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      Structural diversity of G protein-coupled receptors and significance for drug discovery.

      Nature reviews. Drug discovery

      physiology, metabolism, genetics, chemistry, Receptors, G-Protein-Coupled, Protein Conformation, Models, Molecular, Ligands, Humans, Drug Design, Binding Sites, Animals

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          Abstract

          G protein-coupled receptors (GPCRs) are the largest family of membrane-bound receptors and also the targets of many drugs. Understanding of the functional significance of the wide structural diversity of GPCRs has been aided considerably in recent years by the sequencing of the human genome and by structural studies, and has important implications for the future therapeutic potential of targeting this receptor family. This article aims to provide a comprehensive overview of the five main human GPCR families--Rhodopsin, Secretin, Adhesion, Glutamate and Frizzled/Taste2--with a focus on gene repertoire, general ligand preference, common and unique structural features, and the potential for future drug discovery.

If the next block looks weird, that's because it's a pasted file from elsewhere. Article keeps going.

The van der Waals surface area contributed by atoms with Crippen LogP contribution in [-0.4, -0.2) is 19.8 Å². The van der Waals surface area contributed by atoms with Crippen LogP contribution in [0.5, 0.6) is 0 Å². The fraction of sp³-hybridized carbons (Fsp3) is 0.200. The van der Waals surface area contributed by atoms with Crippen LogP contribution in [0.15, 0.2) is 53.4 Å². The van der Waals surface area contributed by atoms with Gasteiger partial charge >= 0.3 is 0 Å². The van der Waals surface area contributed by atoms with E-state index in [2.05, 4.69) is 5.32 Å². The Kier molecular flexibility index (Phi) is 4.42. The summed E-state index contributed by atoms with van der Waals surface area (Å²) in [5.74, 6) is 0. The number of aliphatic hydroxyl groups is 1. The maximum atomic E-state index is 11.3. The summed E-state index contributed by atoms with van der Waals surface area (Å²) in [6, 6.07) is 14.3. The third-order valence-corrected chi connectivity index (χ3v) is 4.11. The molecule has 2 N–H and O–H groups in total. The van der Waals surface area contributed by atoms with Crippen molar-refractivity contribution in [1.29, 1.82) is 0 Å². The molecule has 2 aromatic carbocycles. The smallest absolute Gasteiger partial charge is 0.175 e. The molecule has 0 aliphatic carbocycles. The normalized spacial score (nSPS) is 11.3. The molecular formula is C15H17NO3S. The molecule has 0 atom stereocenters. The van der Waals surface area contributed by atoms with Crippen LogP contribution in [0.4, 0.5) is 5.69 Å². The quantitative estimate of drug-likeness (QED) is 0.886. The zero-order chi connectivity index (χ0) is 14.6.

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          Journal
          18382464
          10.1038/nrd2518

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